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Beware of the Receiver you choose

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Scott A. Chernich & Patricia J. Scott
Foster Swift Banking, Finance & Real Estate E-News
November 1, 2012

Due to current economic challenges, many creditors seek the appointment of a state court Receiver to manage property in which it holds an interest.1  The appointment of a Receiver has often been referred to as "State Court Bankruptcy." In this regard, Receivers are known as "arms of the court."

Similar to a bankruptcy, creditors must keep in mind that Receivers are appointed to manage all of the Debtor's assets and liabilities – creating what is called a "Receivership Estate."  Even though it is often the debtor's largest secured creditor that seeks, and benefits from, the appointment of a Receiver, the Receiver's obligations and duties are to the entire estate and to all creditors.

It is important for a creditor to thoroughly research the background and experience of a Receiver and ask for credentials and references before seeking his or her appointment.  Once appointed, it is difficult to have a Receiver removed or a receivership terminated if the Receiver is "reasonably" fulfilling his or her duties.  Generally, a Receiver is appointed by the Court pursuant to state statute.  As a result, a Court order is required to terminate a receivership. In the instance of a debtor's business being mismanaged, the last thing a creditor wants to do is have a Receiver appointed who will continue to mismanage the business. The expense of a receivership is far too great to end up "stuck" with a mediocre Receiver.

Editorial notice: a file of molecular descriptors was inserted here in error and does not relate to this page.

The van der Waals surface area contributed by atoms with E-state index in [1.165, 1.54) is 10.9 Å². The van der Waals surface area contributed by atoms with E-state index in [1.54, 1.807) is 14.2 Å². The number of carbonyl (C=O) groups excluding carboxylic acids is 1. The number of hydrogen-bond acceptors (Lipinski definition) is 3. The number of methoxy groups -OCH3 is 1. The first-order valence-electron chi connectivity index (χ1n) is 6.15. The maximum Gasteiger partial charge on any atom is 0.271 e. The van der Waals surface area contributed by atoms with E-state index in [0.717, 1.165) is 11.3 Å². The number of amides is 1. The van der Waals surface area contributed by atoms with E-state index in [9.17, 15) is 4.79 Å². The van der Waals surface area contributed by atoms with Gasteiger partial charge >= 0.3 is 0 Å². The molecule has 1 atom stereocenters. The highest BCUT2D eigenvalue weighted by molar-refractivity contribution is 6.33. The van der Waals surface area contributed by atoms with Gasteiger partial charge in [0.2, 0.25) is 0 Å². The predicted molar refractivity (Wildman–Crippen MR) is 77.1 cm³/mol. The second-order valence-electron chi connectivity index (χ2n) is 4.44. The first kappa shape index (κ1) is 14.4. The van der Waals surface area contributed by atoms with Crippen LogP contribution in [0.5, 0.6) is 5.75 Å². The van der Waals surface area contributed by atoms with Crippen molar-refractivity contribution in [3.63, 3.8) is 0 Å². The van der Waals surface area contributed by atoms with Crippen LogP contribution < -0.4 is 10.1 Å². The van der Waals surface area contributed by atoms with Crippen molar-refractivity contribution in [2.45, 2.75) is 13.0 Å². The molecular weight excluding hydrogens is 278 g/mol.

After choosing a Receiver, a creditor should make sure all duties are clearly spelled out in the order appointing the Receiver.  In particular, the order should at a minimum define:

  1. the Receiver's duties, authority and obligations in managing and preserving the property;
  2. when and how the Receiver will be compensated;
  3. who will be responsible for pursing litigation matters and seeking the Court's approval for the sale of property and for other various circumstances;
  4. who will pay the attorney fees associated with litigation matters and obtaining Court approval; and
  5. the format and frequency that accountings will be produced to the Court and creditors.

The appointment of a Receiver can be a very effective tool, particularly when there are assets to be managed.  However, if the wrong Receiver is appointed, the receivership can be less than effective, and can become detrimental to the creditors' interests.

1 Receivers can also be appointed for several other reasons, such as to: enforce judgments, enforce construction liens, dissolve corporations, and operate establishments possessing liquor licenses.